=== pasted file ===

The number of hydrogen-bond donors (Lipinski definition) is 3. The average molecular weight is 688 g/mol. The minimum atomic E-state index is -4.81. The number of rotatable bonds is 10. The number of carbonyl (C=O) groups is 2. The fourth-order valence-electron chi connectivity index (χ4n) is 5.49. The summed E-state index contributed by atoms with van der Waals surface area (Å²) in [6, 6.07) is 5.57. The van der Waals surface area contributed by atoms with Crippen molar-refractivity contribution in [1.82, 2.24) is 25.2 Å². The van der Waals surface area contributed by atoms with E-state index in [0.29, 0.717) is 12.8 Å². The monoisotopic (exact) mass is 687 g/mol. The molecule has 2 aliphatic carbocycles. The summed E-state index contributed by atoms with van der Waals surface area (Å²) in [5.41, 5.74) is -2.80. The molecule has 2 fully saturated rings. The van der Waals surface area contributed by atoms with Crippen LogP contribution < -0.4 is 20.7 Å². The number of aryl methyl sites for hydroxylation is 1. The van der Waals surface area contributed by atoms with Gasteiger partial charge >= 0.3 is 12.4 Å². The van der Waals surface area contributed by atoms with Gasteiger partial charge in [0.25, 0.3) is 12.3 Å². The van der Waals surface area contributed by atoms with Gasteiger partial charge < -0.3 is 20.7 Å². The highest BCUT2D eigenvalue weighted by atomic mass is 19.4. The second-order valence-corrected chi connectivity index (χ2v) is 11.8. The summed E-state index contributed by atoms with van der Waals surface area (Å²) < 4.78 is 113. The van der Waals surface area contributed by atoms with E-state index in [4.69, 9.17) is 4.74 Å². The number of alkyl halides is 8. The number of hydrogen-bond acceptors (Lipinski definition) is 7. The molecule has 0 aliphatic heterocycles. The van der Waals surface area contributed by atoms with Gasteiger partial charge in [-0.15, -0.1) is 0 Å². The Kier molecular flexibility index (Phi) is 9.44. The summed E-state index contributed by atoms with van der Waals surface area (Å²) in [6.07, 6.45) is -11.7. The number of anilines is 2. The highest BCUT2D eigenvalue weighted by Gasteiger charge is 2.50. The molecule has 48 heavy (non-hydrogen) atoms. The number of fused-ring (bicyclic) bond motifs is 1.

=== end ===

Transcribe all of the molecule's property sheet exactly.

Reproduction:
The number of hydrogen-bond donors (Lipinski definition) is 3. The average molecular weight is 688 g/mol. The minimum atomic E-state index is -4.81. The number of rotatable bonds is 10. The number of carbonyl (C=O) groups is 2. The fourth-order valence-electron chi connectivity index (χ4n) is 5.49. The summed E-state index contributed by atoms with van der Waals surface area (Å²) in [6, 6.07) is 5.57. The van der Waals surface area contributed by atoms with Crippen molar-refractivity contribution in [1.82, 2.24) is 25.2 Å². The van der Waals surface area contributed by atoms with E-state index in [0.29, 0.717) is 12.8 Å². The monoisotopic (exact) mass is 687 g/mol. The molecule has 2 aliphatic carbocycles. The summed E-state index contributed by atoms with van der Waals surface area (Å²) in [5.41, 5.74) is -2.80. The molecule has 2 fully saturated rings. The van der Waals surface area contributed by atoms with Crippen LogP contribution < -0.4 is 20.7 Å². The number of aryl methyl sites for hydroxylation is 1. The van der Waals surface area contributed by atoms with Gasteiger partial charge >= 0.3 is 12.4 Å². The van der Waals surface area contributed by atoms with Gasteiger partial charge in [0.25, 0.3) is 12.3 Å². The van der Waals surface area contributed by atoms with Gasteiger partial charge < -0.3 is 20.7 Å². The highest BCUT2D eigenvalue weighted by atomic mass is 19.4. The second-order valence-corrected chi connectivity index (χ2v) is 11.8. The summed E-state index contributed by atoms with van der Waals surface area (Å²) < 4.78 is 113. The van der Waals surface area contributed by atoms with E-state index in [4.69, 9.17) is 4.74 Å². The number of alkyl halides is 8. The number of hydrogen-bond acceptors (Lipinski definition) is 7. The molecule has 0 aliphatic heterocycles. The van der Waals surface area contributed by atoms with Gasteiger partial charge in [-0.15, -0.1) is 0 Å². The Kier molecular flexibility index (Phi) is 9.44. The summed E-state index contributed by atoms with van der Waals surface area (Å²) in [6.07, 6.45) is -11.7. The number of anilines is 2. The highest BCUT2D eigenvalue weighted by Gasteiger charge is 2.50. The molecule has 48 heavy (non-hydrogen) atoms. The number of fused-ring (bicyclic) bond motifs is 1.